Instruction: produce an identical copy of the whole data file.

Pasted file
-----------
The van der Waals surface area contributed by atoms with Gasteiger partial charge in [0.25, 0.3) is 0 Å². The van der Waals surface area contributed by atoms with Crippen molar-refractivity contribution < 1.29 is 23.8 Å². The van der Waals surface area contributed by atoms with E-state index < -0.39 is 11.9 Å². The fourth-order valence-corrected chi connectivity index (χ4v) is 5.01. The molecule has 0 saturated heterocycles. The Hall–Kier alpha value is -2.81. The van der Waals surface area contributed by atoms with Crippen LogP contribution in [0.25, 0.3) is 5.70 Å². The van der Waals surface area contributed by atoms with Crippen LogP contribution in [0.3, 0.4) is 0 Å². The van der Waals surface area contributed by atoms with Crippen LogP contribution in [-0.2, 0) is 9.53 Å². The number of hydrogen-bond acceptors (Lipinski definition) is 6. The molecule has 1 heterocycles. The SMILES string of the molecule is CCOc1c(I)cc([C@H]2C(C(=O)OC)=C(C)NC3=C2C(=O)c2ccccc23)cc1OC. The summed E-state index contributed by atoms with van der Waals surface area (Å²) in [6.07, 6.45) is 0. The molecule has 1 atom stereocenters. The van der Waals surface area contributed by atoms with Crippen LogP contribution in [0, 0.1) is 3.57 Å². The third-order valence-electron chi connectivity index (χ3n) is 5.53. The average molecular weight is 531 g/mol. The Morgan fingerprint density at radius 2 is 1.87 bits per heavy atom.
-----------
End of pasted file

The van der Waals surface area contributed by atoms with Gasteiger partial charge in [0.25, 0.3) is 0 Å². The van der Waals surface area contributed by atoms with Crippen molar-refractivity contribution < 1.29 is 23.8 Å². The van der Waals surface area contributed by atoms with E-state index < -0.39 is 11.9 Å². The fourth-order valence-corrected chi connectivity index (χ4v) is 5.01. The molecule has 0 saturated heterocycles. The Hall–Kier alpha value is -2.81. The van der Waals surface area contributed by atoms with Crippen LogP contribution in [0.25, 0.3) is 5.70 Å². The van der Waals surface area contributed by atoms with Crippen LogP contribution in [0.3, 0.4) is 0 Å². The van der Waals surface area contributed by atoms with Crippen LogP contribution in [-0.2, 0) is 9.53 Å². The number of hydrogen-bond acceptors (Lipinski definition) is 6. The molecule has 1 heterocycles. The SMILES string of the molecule is CCOc1c(I)cc([C@H]2C(C(=O)OC)=C(C)NC3=C2C(=O)c2ccccc23)cc1OC. The summed E-state index contributed by atoms with van der Waals surface area (Å²) in [6.07, 6.45) is 0. The molecule has 1 atom stereocenters. The van der Waals surface area contributed by atoms with Crippen LogP contribution in [0, 0.1) is 3.57 Å². The third-order valence-electron chi connectivity index (χ3n) is 5.53. The average molecular weight is 531 g/mol. The Morgan fingerprint density at radius 2 is 1.87 bits per heavy atom.